Movie Stars

Recent movie reviews

Zoe Saldana (left) and Chris Pratt in “Guardians of the Galaxy.”
Jay Maidment/Marvel 2014
Zoe Saldana (left) and Chris Pratt in “Guardians of the Galaxy.”

New releases

½ Alive Inside Dan Cohen had the notion to restore the spirits of elderly people suffering from dementia by playing them their favorite songs on iPods. The results, as this documentary shows, can be dramatic. But the film goes from uplifting to unrealistic as it tries to sell the technique as a panacea for a disease that has claimed millions. (73 min., unrated) (Peter Keough)

Code Black Physician Ryan McGarry captures the tumult and suffering of LA County Hospital’s emergency unit and candidly profiles the young residents who devote themselves to healing the low-income patients for whom this is the only resort. It’s a microcosm of a failing health care system, but the film falls short of exploring the causes. (78 min., unrated) (Peter Keough)

Get on Up The story of James Brown, from the director of “The Help” and featuring the star of “42.” There are Hollywood touches and the script is something of a mess, but it has the sweat and it has Chadwick Boseman, surprisingly convincing as Brown, and above all it has the music. That’s all it takes, really. (138 min., PG-13) (Ty Burr)


Guardians of the Galaxy In Marvel’s latest, Chris Pratt is a roguish space adventurer who teams up with a green-skinned assassin (Zoe Saldana), a cybernetic raccoon (Bradley Cooper), a walking tree (Vin Diesel), and a vengeful hardcase (wrestler Dave Bautista). The motley crew’s repartee makes for comedy that’s surprisingly consistent. The group hooked us on a goofy feeling with the movie’s trailers, and here they make good on the tease. (121 min., PG-13) (Tom Russo)

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Le Chef A sour French rehash of the increasingly popular gastronome genre features a nerdy, aspiring chef teaming up with an established maestro to fend off purveyors of bad taste while indulging in it themselves. Just goes to show that when it comes to lowbrow, offensive humor the French can compete with Hollywood. In French, with subtitles. (85 min., PG-13) (Peter Keough)

Magic in the Moonlight 1920s Europe: A stage magician (Colin Firth) tries to debunk a young American medium (Emma Stone) but ends up falling for her. Resolutely minor Woody Allen, forgettable and above all predictable — the work of a man who has been making movies for so long he appears to have forgotten why. (97 min., PG-13) (Ty Burr)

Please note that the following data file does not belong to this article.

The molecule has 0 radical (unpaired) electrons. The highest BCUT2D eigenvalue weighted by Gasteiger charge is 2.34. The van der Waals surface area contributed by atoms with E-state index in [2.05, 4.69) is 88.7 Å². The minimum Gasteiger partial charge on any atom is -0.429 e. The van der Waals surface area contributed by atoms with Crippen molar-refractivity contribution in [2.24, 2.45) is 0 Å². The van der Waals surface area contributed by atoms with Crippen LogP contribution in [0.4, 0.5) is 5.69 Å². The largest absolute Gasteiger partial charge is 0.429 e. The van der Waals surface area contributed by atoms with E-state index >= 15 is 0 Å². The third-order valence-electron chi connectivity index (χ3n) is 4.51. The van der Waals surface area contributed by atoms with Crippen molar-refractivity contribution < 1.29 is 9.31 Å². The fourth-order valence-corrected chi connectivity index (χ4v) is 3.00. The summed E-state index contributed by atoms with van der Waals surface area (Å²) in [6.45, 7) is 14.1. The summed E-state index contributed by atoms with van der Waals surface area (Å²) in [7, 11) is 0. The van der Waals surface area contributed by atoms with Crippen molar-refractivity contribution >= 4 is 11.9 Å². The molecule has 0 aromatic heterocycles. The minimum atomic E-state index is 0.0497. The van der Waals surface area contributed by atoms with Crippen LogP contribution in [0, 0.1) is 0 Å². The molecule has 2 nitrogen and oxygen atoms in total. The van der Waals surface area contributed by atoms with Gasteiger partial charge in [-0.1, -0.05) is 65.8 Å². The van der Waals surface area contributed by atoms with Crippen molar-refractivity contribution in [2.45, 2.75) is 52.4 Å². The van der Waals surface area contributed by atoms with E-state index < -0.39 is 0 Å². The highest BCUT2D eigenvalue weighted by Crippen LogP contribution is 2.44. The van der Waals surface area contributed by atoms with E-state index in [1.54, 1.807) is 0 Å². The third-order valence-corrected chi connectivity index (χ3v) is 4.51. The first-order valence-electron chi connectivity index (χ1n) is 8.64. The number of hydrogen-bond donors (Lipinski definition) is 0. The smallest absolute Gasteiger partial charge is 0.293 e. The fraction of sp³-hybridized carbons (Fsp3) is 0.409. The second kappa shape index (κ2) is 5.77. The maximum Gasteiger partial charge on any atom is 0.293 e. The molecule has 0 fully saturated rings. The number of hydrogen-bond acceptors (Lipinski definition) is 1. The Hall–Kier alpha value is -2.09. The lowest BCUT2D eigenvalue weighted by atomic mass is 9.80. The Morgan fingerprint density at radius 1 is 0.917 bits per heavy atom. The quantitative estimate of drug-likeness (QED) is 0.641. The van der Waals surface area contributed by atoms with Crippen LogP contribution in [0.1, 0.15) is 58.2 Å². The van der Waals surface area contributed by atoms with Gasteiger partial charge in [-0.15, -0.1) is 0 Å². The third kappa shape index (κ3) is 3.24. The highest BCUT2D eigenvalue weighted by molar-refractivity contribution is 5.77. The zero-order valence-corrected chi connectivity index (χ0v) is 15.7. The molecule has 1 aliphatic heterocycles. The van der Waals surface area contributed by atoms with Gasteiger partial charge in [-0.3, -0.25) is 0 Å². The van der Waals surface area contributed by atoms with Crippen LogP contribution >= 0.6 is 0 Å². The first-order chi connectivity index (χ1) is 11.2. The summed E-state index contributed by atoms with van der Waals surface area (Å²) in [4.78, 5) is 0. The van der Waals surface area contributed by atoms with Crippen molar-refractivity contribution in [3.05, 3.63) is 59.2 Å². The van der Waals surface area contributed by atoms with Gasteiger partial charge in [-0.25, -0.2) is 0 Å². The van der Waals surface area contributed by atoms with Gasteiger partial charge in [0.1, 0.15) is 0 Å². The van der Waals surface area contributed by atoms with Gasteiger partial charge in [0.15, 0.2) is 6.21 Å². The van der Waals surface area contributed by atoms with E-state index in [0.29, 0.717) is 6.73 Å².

½ Me and You A teenage misfit (Jacopo Olmo Antinori) and his junkie half-sister (Tea Falco) form an intense emotional bond while hiding from the world in a basement. A trivial work from Bernardo Bertolucci, but the old master remains a master even in miniature, and this dark, hermetic tale has its swoony pleasures. In Italian, with subtitles. (103 min., unrated) (Ty Burr)

Previously released

½ A Most Wanted Man The late Philip Seymour Hoffman, in a masterful final leading performance, plays one of author John le Carré’s people: a German spymaster trying to do the right thing in a morally gray post-9/11 landscape. Steadily directed by photographer Anton Corbijn, this is a thriller for grown-ups — patient, subtle, rewarding. With Rachel McAdams, Willem Dafoe, and Robin Wright. (121 min., R) (Ty Burr)


½ And So It Goes The title of Rob Reiner’s latest might as well be a eulogy for his career. A heartfelt but hapless comedy about an aging crank (Michael Douglas), his widowed neighbor (Diane Keaton, classing up the joint), and the granddaughter (Sterling Jerins) he didn’t know he had, it’s a low-budget TV movie that somehow escaped to the big screen. (94 min., PG-13) (Ty Burr)

Begin Again A struggling songwriter (Keira Knightley) joins with a burned-out record producer (Mark Ruffalo) to record an album on the streets and rooftops of New York. What felt authentic and fresh in John Carney’s 2006 indie hit “Once” has curdled into calculation in his follow-up. Pleasantly predictable if you’re in the mood; unbearable if not. (104 min., R) (Ty Burr)

½ I Origins A neurobiologist (Michael Pitt) researching the human eye discovers some heavy things about the human soul. An intriguing but not very convincing mixture of science and faith — or rationality and balderdash, as you will — from writer-director Mike Cahill, whose “Another Earth” trod similar ground with more success. With Brit Marling and Astrid Bergès-Frisbey. (113 min., R) (Ty Burr)

Tammy The new Melissa McCarthy comedy is something unusual: A congenially terrible movie. A road film that pairs the star’s small-town screw-up with her whiskey-soaked grandma (Susan Sarandon), it’s a scattershot mess. But it’s also a female-centric slapstick comedy set in the American underclass, and everyone here seems to appreciate the difference. With Kathy Bates, Mark Duplass, and Gary Cole. (97 min., R) (Ty Burr)

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